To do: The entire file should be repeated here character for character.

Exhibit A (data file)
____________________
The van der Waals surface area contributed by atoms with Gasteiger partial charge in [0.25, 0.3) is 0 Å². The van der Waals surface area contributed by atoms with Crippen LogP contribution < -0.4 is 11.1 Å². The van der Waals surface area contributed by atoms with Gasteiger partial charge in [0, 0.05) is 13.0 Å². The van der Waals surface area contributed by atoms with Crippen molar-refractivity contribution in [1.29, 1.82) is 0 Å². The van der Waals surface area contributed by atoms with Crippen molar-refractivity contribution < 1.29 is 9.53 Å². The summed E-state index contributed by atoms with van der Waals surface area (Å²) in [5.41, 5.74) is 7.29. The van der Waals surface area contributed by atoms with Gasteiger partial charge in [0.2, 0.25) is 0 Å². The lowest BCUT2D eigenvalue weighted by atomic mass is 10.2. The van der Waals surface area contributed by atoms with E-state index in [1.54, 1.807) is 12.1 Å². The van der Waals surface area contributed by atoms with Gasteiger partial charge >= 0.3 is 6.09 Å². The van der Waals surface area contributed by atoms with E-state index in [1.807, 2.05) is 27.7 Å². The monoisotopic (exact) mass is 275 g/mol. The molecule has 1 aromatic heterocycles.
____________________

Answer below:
The van der Waals surface area contributed by atoms with Gasteiger partial charge in [0.25, 0.3) is 0 Å². The van der Waals surface area contributed by atoms with Crippen LogP contribution < -0.4 is 11.1 Å². The van der Waals surface area contributed by atoms with Gasteiger partial charge in [0, 0.05) is 13.0 Å². The van der Waals surface area contributed by atoms with Crippen molar-refractivity contribution in [1.29, 1.82) is 0 Å². The van der Waals surface area contributed by atoms with Crippen molar-refractivity contribution < 1.29 is 9.53 Å². The summed E-state index contributed by atoms with van der Waals surface area (Å²) in [5.41, 5.74) is 7.29. The van der Waals surface area contributed by atoms with Gasteiger partial charge in [0.2, 0.25) is 0 Å². The lowest BCUT2D eigenvalue weighted by atomic mass is 10.2. The van der Waals surface area contributed by atoms with E-state index in [1.54, 1.807) is 12.1 Å². The van der Waals surface area contributed by atoms with Gasteiger partial charge >= 0.3 is 6.09 Å². The van der Waals surface area contributed by atoms with E-state index in [1.807, 2.05) is 27.7 Å². The monoisotopic (exact) mass is 275 g/mol. The molecule has 1 aromatic heterocycles.